Your ‘plastic police’ moment reminded me that I was consumed with guilt the other day for buying a bottle of water (when I was thirsty and had no other option). In what world should that ruin my day, or anybody’s? We need to be okay with cutting our imperfect selves some slack. Sorry for rambling- this was a great post and I thank you for it. Keep up the good work ♥︎
I’m so glad the post resonated with you Tilly – I was quite nervous about posting it, but I too was struggling with the pressure of balancing authenticity and bowing to the pressure to be perfect. It’s taken me a while to realise that the extra efforts made to be perfect could be better spent – in fact should be better spent on challenging the oil and gas industry, and political regulation. This article on Vox was recommended to me by a friend after I posted, and I think it goes one further in showing how green guilt is causing us to forget the real perpetrators of climate change. B x
Seeking Eco perfectionism must be exhausting and equally unfulfilling as you obviously know, the model which we inhabit is not designed to support it, either systemically or practically. That said, we certainly admire those who really strive to achieve the smallest footprint practicably possible.
For our small part, we hope to enable and encourage people to make a positive environmental contribution through the systemic and practical change offered by our simple products which can also save time. We also hope that our products will engender habitual change by promoting more efficient use of waste disposal containers, facilitating less frequent collection. In short we hope to help people achieve a smaller footprint through making life a little less complicated.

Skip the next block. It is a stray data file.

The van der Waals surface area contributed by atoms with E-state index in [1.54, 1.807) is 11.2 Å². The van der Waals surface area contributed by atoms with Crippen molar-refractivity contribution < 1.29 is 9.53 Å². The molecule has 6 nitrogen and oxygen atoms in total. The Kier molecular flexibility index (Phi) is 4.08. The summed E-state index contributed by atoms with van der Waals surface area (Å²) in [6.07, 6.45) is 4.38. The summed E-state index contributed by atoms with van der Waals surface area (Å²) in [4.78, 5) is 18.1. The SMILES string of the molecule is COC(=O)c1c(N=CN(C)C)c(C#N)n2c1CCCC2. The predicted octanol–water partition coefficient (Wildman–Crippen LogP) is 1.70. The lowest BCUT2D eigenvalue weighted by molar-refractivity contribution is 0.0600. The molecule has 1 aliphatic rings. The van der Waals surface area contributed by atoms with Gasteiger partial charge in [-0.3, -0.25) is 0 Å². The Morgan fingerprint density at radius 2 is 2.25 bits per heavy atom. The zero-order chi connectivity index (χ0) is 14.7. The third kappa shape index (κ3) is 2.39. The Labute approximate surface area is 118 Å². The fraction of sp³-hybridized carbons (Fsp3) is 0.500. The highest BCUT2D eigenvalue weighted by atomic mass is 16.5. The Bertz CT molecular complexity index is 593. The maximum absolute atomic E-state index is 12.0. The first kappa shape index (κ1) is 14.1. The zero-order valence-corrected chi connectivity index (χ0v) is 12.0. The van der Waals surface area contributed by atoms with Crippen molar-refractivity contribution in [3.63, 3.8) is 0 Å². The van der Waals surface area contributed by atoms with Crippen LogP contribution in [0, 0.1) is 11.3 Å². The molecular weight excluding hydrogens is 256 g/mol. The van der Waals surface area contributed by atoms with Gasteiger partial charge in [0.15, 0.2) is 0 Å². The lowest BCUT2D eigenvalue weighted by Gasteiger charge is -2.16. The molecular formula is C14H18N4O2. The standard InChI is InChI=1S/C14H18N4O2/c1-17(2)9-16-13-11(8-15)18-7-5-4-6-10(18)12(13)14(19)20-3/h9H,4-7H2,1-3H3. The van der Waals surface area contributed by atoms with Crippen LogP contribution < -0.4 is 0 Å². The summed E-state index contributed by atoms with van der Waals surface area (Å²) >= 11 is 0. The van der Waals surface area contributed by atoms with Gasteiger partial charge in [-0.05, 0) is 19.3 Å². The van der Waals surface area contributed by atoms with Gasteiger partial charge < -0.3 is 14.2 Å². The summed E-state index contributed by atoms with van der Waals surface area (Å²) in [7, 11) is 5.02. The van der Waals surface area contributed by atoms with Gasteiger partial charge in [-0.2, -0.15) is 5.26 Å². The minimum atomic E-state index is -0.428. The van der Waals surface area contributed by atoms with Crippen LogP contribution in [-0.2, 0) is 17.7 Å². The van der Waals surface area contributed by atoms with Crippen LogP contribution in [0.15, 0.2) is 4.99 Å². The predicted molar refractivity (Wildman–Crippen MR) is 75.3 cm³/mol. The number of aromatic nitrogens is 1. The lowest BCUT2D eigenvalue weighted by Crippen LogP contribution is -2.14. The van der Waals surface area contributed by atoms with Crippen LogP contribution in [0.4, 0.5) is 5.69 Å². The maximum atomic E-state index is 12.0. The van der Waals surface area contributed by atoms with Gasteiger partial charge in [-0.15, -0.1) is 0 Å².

Our greater ambition is that our products assist the preservation of finite resources,contribute to a reduction in emissions and toxicity at landfill and incineration whilst improving the efficiency of energy from waste harvesting.
Ultimately, we would like the advent of our products to contribute to a call for legislation requiring the replacement of unnecessary plastic packaging with efficient biodegradable alternatives to fundamentally support peoples environmental ambitions, whilst inherently eradicating 2+m tonnes of plastic packaging, of which around 135,000 Tonnes is comprised in plastic bin liners, bins and wheelie bins, discarded annually in the UK.
Hi Colin, thanks for the comment and for explaining how you’re doing your bit! Love the sound of your compost bin caddies (we have the biodegradable bag sort and it can be an issue!) so I hope everything goes well and people enjoy disposing of their food waste in an eco-friendly way with your products. B x